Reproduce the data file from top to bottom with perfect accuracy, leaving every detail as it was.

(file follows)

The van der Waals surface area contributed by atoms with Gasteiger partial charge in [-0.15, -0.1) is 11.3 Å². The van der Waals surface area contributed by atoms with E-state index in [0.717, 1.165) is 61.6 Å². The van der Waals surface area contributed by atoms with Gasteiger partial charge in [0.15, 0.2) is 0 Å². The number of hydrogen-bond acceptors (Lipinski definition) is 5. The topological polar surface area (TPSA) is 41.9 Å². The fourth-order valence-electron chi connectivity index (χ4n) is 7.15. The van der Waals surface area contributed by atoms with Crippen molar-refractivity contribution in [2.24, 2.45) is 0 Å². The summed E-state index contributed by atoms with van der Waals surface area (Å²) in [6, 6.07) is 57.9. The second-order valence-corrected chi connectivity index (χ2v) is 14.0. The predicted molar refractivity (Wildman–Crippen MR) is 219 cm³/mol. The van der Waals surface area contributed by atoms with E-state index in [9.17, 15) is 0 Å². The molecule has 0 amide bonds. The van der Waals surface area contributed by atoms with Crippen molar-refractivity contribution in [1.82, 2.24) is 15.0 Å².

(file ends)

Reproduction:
The van der Waals surface area contributed by atoms with Gasteiger partial charge in [-0.15, -0.1) is 11.3 Å². The van der Waals surface area contributed by atoms with E-state index in [0.717, 1.165) is 61.6 Å². The van der Waals surface area contributed by atoms with Gasteiger partial charge in [0.15, 0.2) is 0 Å². The number of hydrogen-bond acceptors (Lipinski definition) is 5. The topological polar surface area (TPSA) is 41.9 Å². The fourth-order valence-electron chi connectivity index (χ4n) is 7.15. The van der Waals surface area contributed by atoms with Crippen molar-refractivity contribution in [2.24, 2.45) is 0 Å². The summed E-state index contributed by atoms with van der Waals surface area (Å²) in [6, 6.07) is 57.9. The second-order valence-corrected chi connectivity index (χ2v) is 14.0. The predicted molar refractivity (Wildman–Crippen MR) is 219 cm³/mol. The van der Waals surface area contributed by atoms with E-state index in [9.17, 15) is 0 Å². The molecule has 0 amide bonds. The van der Waals surface area contributed by atoms with Crippen molar-refractivity contribution in [1.82, 2.24) is 15.0 Å².